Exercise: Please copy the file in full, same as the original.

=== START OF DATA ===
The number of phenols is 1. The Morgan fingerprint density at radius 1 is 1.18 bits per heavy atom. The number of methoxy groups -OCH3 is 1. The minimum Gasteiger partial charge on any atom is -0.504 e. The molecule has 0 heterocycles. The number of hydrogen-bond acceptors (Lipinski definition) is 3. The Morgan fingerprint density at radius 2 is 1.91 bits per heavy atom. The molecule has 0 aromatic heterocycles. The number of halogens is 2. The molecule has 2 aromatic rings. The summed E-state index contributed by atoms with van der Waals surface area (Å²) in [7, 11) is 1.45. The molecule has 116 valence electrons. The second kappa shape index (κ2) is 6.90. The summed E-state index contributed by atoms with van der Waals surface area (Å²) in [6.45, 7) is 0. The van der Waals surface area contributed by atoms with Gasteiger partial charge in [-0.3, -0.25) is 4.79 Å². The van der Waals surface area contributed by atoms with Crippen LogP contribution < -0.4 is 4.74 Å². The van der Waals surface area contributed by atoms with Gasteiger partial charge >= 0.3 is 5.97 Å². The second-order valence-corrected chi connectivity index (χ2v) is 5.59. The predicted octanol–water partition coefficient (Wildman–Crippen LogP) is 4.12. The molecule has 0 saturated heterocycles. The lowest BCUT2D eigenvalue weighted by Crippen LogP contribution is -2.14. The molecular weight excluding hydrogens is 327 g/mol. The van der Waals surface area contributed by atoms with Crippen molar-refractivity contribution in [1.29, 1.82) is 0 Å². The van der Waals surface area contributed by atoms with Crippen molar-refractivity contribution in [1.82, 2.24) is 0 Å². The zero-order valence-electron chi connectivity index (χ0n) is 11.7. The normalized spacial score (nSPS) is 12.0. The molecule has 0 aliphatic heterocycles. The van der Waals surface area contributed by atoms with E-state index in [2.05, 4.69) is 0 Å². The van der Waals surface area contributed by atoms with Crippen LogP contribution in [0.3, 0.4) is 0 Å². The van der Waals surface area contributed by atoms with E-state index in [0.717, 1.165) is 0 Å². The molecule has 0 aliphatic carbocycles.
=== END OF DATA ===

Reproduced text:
The number of phenols is 1. The Morgan fingerprint density at radius 1 is 1.18 bits per heavy atom. The number of methoxy groups -OCH3 is 1. The minimum Gasteiger partial charge on any atom is -0.504 e. The molecule has 0 heterocycles. The number of hydrogen-bond acceptors (Lipinski definition) is 3. The Morgan fingerprint density at radius 2 is 1.91 bits per heavy atom. The molecule has 0 aromatic heterocycles. The number of halogens is 2. The molecule has 2 aromatic rings. The summed E-state index contributed by atoms with van der Waals surface area (Å²) in [7, 11) is 1.45. The molecule has 116 valence electrons. The second kappa shape index (κ2) is 6.90. The summed E-state index contributed by atoms with van der Waals surface area (Å²) in [6.45, 7) is 0. The van der Waals surface area contributed by atoms with Gasteiger partial charge in [-0.3, -0.25) is 4.79 Å². The van der Waals surface area contributed by atoms with Crippen LogP contribution < -0.4 is 4.74 Å². The van der Waals surface area contributed by atoms with Gasteiger partial charge >= 0.3 is 5.97 Å². The second-order valence-corrected chi connectivity index (χ2v) is 5.59. The predicted octanol–water partition coefficient (Wildman–Crippen LogP) is 4.12. The molecule has 0 saturated heterocycles. The lowest BCUT2D eigenvalue weighted by Crippen LogP contribution is -2.14. The molecular weight excluding hydrogens is 327 g/mol. The van der Waals surface area contributed by atoms with Crippen molar-refractivity contribution in [1.29, 1.82) is 0 Å². The van der Waals surface area contributed by atoms with Crippen molar-refractivity contribution in [1.82, 2.24) is 0 Å². The zero-order valence-electron chi connectivity index (χ0n) is 11.7. The normalized spacial score (nSPS) is 12.0. The molecule has 0 aliphatic heterocycles. The van der Waals surface area contributed by atoms with E-state index in [2.05, 4.69) is 0 Å². The van der Waals surface area contributed by atoms with Crippen LogP contribution in [0.3, 0.4) is 0 Å². The van der Waals surface area contributed by atoms with E-state index in [0.717, 1.165) is 0 Å². The molecule has 0 aliphatic carbocycles.